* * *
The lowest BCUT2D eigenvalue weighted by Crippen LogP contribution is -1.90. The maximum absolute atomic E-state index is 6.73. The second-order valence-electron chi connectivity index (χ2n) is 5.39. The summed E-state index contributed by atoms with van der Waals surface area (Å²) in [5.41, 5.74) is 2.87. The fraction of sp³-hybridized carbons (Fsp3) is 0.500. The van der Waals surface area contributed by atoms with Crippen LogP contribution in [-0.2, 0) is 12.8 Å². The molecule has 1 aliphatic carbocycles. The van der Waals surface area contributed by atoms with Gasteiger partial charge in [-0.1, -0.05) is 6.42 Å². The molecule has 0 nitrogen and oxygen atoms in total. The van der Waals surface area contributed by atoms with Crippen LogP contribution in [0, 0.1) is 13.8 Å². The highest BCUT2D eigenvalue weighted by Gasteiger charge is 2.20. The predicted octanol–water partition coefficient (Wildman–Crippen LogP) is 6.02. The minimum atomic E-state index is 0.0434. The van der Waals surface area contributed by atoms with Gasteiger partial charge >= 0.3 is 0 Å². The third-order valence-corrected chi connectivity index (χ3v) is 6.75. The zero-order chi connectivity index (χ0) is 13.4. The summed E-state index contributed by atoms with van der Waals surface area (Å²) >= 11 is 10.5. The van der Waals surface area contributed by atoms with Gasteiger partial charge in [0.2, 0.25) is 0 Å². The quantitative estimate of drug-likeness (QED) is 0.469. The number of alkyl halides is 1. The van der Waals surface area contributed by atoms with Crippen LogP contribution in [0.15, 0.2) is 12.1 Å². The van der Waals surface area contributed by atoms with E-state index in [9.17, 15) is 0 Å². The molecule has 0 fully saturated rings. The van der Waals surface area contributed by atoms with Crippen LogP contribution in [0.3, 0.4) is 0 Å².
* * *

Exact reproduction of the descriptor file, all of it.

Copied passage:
The lowest BCUT2D eigenvalue weighted by Crippen LogP contribution is -1.90. The maximum absolute atomic E-state index is 6.73. The second-order valence-electron chi connectivity index (χ2n) is 5.39. The summed E-state index contributed by atoms with van der Waals surface area (Å²) in [5.41, 5.74) is 2.87. The fraction of sp³-hybridized carbons (Fsp3) is 0.500. The van der Waals surface area contributed by atoms with Crippen LogP contribution in [-0.2, 0) is 12.8 Å². The molecule has 1 aliphatic carbocycles. The van der Waals surface area contributed by atoms with Gasteiger partial charge in [-0.1, -0.05) is 6.42 Å². The molecule has 0 nitrogen and oxygen atoms in total. The van der Waals surface area contributed by atoms with Crippen LogP contribution in [0, 0.1) is 13.8 Å². The highest BCUT2D eigenvalue weighted by Gasteiger charge is 2.20. The predicted octanol–water partition coefficient (Wildman–Crippen LogP) is 6.02. The minimum atomic E-state index is 0.0434. The van der Waals surface area contributed by atoms with Gasteiger partial charge >= 0.3 is 0 Å². The third-order valence-corrected chi connectivity index (χ3v) is 6.75. The zero-order chi connectivity index (χ0) is 13.4. The summed E-state index contributed by atoms with van der Waals surface area (Å²) >= 11 is 10.5. The van der Waals surface area contributed by atoms with Gasteiger partial charge in [0.2, 0.25) is 0 Å². The quantitative estimate of drug-likeness (QED) is 0.469. The number of alkyl halides is 1. The van der Waals surface area contributed by atoms with Crippen LogP contribution in [0.15, 0.2) is 12.1 Å². The van der Waals surface area contributed by atoms with E-state index in [9.17, 15) is 0 Å². The molecule has 0 fully saturated rings. The van der Waals surface area contributed by atoms with Crippen LogP contribution in [0.3, 0.4) is 0 Å².